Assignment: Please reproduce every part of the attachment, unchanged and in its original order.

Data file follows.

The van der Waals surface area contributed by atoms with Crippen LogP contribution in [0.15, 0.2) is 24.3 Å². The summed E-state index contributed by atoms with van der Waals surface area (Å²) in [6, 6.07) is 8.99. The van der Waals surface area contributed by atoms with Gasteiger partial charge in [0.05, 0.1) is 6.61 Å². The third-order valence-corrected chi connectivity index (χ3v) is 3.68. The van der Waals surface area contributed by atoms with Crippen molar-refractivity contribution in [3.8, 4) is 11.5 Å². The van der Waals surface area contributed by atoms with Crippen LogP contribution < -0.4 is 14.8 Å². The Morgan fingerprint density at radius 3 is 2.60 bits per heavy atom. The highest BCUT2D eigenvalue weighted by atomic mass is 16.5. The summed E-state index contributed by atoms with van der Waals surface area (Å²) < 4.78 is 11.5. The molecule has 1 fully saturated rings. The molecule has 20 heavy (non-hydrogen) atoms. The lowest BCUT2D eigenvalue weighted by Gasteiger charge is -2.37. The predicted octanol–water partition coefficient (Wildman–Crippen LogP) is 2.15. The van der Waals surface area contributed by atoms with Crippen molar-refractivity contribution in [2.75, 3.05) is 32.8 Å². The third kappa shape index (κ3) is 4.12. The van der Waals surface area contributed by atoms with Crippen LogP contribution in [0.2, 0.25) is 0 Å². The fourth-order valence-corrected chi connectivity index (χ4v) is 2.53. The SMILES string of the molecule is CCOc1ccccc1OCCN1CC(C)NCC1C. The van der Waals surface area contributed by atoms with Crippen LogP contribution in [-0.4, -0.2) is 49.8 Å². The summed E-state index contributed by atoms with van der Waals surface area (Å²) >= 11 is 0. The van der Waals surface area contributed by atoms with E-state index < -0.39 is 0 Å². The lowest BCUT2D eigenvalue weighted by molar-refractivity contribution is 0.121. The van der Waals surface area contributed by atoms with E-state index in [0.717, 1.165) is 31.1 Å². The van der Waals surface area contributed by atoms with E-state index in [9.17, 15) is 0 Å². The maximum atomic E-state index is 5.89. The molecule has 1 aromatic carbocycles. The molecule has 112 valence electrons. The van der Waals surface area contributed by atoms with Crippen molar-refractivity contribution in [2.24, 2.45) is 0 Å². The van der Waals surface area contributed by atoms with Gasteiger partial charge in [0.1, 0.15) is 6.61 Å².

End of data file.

The van der Waals surface area contributed by atoms with Crippen LogP contribution in [0.15, 0.2) is 24.3 Å². The summed E-state index contributed by atoms with van der Waals surface area (Å²) in [6, 6.07) is 8.99. The van der Waals surface area contributed by atoms with Gasteiger partial charge in [0.05, 0.1) is 6.61 Å². The third-order valence-corrected chi connectivity index (χ3v) is 3.68. The van der Waals surface area contributed by atoms with Crippen molar-refractivity contribution in [3.8, 4) is 11.5 Å². The van der Waals surface area contributed by atoms with Crippen LogP contribution < -0.4 is 14.8 Å². The Morgan fingerprint density at radius 3 is 2.60 bits per heavy atom. The highest BCUT2D eigenvalue weighted by atomic mass is 16.5. The summed E-state index contributed by atoms with van der Waals surface area (Å²) < 4.78 is 11.5. The molecule has 1 fully saturated rings. The molecule has 20 heavy (non-hydrogen) atoms. The lowest BCUT2D eigenvalue weighted by Gasteiger charge is -2.37. The predicted octanol–water partition coefficient (Wildman–Crippen LogP) is 2.15. The van der Waals surface area contributed by atoms with Crippen molar-refractivity contribution in [2.75, 3.05) is 32.8 Å². The third kappa shape index (κ3) is 4.12. The van der Waals surface area contributed by atoms with Crippen LogP contribution in [0.2, 0.25) is 0 Å². The fourth-order valence-corrected chi connectivity index (χ4v) is 2.53. The SMILES string of the molecule is CCOc1ccccc1OCCN1CC(C)NCC1C. The van der Waals surface area contributed by atoms with Crippen LogP contribution in [-0.4, -0.2) is 49.8 Å². The summed E-state index contributed by atoms with van der Waals surface area (Å²) >= 11 is 0. The van der Waals surface area contributed by atoms with E-state index < -0.39 is 0 Å². The lowest BCUT2D eigenvalue weighted by molar-refractivity contribution is 0.121. The van der Waals surface area contributed by atoms with E-state index in [0.717, 1.165) is 31.1 Å². The van der Waals surface area contributed by atoms with E-state index in [9.17, 15) is 0 Å². The maximum atomic E-state index is 5.89. The molecule has 1 aromatic carbocycles. The molecule has 112 valence electrons. The van der Waals surface area contributed by atoms with Crippen molar-refractivity contribution in [2.24, 2.45) is 0 Å². The van der Waals surface area contributed by atoms with Gasteiger partial charge in [0.1, 0.15) is 6.61 Å².